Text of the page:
Hello everyone! Yesterday, we published the Portuguese version of an interview with Mauro Pawlowski. Mauro, one of the best musicians in the actual European musical scene, was so kind to accept our invitation to answer some questions for our blog.

By NansieDN
Mauro Pawlowski became known for having started his band Evil Superstars (in 1994), after winning the Humo Rock Rally. With two albums and an EP released, the band was over and from that moment on, Mauro started several projects, solo or in a band. So many that we don't even dare to enumerate. Some of the most recent are Mauro - Songs From a Bad Hat (a solo and sweet album), Mauro and The Grooms - Black Europa (quite refreshing), Somnabula - Swamps of Simulation (a rock fantasy - something completely different in music), and the most recent of all: Radical Slave - Damascus. You can watch some videos on youtube. We would like to note the recent (last year) collaboration of Mauro in NieuwZwart, for the contemporary dance company Ultima Vez.

Nowadays, Mauro Pawlowski plays guitar in the belgian group dEUS, and you can hear in our automatic player the single (the album will be released in September).  

Having said this, we can only add: enjoy!

The fotographies were kindly provided by NansieDN
For more information about Mauro's work, visit MauroWorld
Mauro Pawlowski in concert with Radical Slave by NansieDN

Taste of Orange: What's your creative process? Is it always the same or changes from project to project?
Mauro Pawlowski: What I do first is go figure out a good reason to create. Because I’m perfectly happy with all the music already available. I mean there’s enough of it. But I have to do something, since I’m a professional musician. Also I like playing music. A lot. Anyway, I just book gigs and make promises without anything in mind so I’m obliged to come up with stuff. I really have to get myself in trouble. That’s how most ‘projects’ come about. Then I just start. Pick up an instrument and push record. Call the usual suspect and tell them they’re in a new band with me. (‘Hope you like the tunes, we’re playing next saturday.’)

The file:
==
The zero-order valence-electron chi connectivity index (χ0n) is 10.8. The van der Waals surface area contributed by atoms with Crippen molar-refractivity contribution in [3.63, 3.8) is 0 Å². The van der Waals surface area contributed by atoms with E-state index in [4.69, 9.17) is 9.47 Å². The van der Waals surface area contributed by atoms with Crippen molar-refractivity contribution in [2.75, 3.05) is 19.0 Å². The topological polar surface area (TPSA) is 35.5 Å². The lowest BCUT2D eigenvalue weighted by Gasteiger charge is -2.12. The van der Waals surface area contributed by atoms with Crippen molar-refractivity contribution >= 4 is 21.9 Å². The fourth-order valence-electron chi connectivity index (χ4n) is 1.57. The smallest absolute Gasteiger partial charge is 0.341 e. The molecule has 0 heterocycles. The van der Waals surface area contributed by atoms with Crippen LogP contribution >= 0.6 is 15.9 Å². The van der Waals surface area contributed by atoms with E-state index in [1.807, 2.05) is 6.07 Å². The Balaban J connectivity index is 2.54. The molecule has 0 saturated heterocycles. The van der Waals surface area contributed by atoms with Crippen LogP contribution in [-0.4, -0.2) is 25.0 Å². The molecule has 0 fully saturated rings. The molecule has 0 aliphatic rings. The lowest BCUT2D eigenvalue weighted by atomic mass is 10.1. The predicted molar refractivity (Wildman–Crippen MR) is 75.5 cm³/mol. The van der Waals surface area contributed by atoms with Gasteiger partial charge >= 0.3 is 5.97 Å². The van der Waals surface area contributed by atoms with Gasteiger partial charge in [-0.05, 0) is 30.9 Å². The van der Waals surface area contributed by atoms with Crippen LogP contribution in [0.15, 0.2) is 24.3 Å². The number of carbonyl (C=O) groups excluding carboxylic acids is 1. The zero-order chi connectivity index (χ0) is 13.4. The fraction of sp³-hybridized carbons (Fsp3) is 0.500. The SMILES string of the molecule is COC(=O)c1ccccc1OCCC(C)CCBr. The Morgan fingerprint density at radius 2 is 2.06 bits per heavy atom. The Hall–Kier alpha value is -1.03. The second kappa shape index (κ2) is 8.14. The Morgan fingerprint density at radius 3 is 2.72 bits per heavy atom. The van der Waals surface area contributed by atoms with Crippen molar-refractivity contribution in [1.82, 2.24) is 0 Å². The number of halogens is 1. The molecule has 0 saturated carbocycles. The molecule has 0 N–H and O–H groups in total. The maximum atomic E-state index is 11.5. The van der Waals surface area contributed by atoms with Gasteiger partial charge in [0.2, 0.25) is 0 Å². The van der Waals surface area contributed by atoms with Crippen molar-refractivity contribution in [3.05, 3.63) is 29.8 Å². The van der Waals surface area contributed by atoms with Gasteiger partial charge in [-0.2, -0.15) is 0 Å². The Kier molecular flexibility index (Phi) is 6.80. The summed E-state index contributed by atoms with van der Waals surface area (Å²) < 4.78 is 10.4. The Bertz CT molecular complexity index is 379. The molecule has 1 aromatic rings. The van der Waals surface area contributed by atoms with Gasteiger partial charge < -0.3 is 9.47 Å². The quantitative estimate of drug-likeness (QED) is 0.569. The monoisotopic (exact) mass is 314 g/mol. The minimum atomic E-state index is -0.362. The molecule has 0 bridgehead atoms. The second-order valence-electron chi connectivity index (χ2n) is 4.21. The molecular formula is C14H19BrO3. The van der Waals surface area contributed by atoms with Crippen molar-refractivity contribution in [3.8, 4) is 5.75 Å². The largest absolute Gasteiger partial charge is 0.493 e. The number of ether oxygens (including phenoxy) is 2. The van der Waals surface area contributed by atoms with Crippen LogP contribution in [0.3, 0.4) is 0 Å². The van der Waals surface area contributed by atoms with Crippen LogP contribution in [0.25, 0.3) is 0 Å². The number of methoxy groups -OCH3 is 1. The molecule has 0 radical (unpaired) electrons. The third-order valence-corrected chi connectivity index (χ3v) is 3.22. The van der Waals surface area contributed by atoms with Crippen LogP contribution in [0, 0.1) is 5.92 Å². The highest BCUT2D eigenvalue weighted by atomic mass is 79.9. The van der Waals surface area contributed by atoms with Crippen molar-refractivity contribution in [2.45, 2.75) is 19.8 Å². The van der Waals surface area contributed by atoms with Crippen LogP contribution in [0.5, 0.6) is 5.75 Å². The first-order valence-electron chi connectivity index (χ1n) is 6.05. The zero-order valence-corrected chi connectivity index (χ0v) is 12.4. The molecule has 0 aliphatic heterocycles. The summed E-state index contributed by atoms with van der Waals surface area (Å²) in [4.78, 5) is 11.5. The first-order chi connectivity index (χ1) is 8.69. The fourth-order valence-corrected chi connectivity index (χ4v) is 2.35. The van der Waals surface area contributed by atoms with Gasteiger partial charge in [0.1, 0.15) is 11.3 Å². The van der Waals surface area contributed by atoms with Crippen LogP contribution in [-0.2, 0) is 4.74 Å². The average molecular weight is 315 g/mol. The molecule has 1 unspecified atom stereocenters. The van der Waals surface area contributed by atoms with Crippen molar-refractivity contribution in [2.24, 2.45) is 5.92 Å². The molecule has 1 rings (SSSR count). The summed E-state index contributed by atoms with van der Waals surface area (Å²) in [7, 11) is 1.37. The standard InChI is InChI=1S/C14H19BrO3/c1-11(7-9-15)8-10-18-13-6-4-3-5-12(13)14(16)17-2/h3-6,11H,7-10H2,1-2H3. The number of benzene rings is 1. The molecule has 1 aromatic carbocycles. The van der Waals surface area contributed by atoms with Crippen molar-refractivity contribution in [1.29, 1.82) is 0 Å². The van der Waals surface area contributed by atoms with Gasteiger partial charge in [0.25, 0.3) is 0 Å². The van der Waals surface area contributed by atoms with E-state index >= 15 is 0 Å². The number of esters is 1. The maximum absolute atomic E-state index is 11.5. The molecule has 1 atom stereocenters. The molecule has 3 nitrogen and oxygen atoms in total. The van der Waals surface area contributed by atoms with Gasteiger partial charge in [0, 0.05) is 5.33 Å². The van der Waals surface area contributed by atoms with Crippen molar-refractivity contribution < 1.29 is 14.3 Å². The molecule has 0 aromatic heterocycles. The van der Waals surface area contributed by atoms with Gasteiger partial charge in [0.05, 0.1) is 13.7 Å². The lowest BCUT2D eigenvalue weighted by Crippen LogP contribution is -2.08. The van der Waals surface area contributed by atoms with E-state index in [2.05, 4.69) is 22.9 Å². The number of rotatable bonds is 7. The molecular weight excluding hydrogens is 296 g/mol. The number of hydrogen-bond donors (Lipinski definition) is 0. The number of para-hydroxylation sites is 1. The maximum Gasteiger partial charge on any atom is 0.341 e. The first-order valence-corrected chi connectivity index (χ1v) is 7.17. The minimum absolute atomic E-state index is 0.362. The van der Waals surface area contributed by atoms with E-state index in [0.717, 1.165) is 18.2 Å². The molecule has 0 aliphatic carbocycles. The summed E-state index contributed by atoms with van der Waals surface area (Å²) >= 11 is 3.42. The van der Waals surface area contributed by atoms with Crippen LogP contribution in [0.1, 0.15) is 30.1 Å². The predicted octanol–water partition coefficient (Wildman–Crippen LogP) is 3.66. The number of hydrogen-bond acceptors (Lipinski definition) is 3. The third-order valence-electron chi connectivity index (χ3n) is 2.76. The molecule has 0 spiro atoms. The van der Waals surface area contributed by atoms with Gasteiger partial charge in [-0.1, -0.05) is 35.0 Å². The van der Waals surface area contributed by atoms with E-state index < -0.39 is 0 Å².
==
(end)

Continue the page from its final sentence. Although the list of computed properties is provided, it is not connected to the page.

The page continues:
TO: From Evil Superstars to Radical Slave, your wrote so many lyrics, there are such sweet lyrics and at the same time others so mad, so what's your inspiration to write them? It's from books, or real life, or any other thing?
MP: I do read a lot. I love books more than anything. People who don’t indulge themselves in classic literature don’t know what they’re missing. But when I’m writing English lyrics, I don’t spend a lot of time on them. Usually it’s only a cool sounding title with some extra lines. That said, this is also why I don’t think my rock lyrics are any good. Nowadays of course I feel rather sorry about it, not taking it seriously enough. I’m actually quite embarrassed about the whole thing. Maybe I’m getting old. Wait a minute... I am. But this is about to change because I recently started to write songs with lyrics I spend more than half an hour working on. You’ll hear them next year. Just me and my guitar and, what do you know, real songs. Might be boring to some. I’m sorry.

TO: What types of projects do you have to release soon?
MP: I think I will release everything soon. There’s hours of fine stuff. And even more bad stuff.

TO: What was the idea that led you to write Somnabula – Swamps Of Simulation? 
MP: A fantasy I considered entertaining enough to release in public. Some caped rocker who flew in from reality singing to everybody’s surrogate concioussness. Not unlike a cardboard version of The Matrix or so, I don’t know. Next came Otot: half man half shodow puppet who only exists in erased
text messages. 

TO: How do you get the ideas for your videos? Because they're not conventional at all (in a good way).
MP: Hmm, I only made one video myself: Satan Is In My Ass by Evil Superstars. I wanted to know if it was any fun (it wasn’t) and just bluffed my way through it, by analysing some Bon Jovi video first and then tell everybody what to do as if it was my fifth motion picture for Dreamworks. I never prefered film, too showy. 

TO: What are the differences to you between writing for an album and writing for a project like NieuwZwart?